Fortunately for the Java EE ecosystem, my Tunisian friend Bessem Hmidi has formulated just such a solution focusing on CDI as the back-end component model. He has aptly named his project AngularBeans and the project is now on GitHub for everyone to use. I am very happy that we were able to host Bessem at JavaOne 2015 to talk about the project. In his session he explained the basic motivation for AngularBeans, discussed the features he has implemented so far and did quite a bit of live coding in the process! You can view the session below (click here if you can't see the embedded video).

The session really speaks volumes as to the power of the solution and why it is a very valuable part of the CDI/Java EE ecosystem. The project is at a very early stage, so this is a great time to get involved, evaluate the project and perhaps even contribute.

Thursday Dec 03, 2015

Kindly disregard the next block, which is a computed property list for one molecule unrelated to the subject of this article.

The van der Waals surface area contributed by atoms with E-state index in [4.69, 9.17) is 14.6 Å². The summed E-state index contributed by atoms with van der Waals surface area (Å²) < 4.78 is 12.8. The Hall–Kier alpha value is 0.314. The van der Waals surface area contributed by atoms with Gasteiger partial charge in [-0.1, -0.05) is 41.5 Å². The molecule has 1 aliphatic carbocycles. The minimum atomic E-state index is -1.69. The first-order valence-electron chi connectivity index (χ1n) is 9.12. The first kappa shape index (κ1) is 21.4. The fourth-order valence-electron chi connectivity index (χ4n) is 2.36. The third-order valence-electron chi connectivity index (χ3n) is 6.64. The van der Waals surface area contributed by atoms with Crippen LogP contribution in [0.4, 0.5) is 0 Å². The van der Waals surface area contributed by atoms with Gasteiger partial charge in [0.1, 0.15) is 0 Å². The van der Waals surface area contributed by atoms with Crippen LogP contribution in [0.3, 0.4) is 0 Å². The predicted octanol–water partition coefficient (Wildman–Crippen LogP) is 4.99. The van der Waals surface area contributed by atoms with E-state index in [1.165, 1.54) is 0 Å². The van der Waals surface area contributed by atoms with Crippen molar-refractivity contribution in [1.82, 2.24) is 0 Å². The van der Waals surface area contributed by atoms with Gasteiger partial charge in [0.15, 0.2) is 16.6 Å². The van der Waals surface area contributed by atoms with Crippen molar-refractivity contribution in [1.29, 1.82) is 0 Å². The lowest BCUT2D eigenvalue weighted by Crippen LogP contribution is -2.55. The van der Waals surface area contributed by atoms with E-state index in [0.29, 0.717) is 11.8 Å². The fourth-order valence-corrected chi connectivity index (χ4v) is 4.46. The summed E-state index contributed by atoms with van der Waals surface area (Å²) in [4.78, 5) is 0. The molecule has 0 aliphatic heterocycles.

EJB and CDI - Alignment and Strategy

We often get questions related to EJB and CDI, to the convergence (or divergence!) between those 2 important Java EE technologies.  That particular topic was discussed a few months ago by Linda De Michiel (Java EE Specification Lead and former JPA Specification Lead) during JavaDay Tokyo 2015.

In her session, Linda first set the stage by discussing the history of both EJB and CDI, and how those 2 technologies have evolved over time. She then discussed the advantages and disadvantages, some of the gaps between those 2 technologies. Linda finally concluded by discussing some strategies to improve things going forward. For example, the @Transactional interceptors was introduced in Java EE 7. In Java EE 8, the idea is to continue on the path of extracting additional container services to make those more widely and more easily available in the platform. Java EE 8's CDI Security Interceptors and the new 'flexible MDB' comes to mind.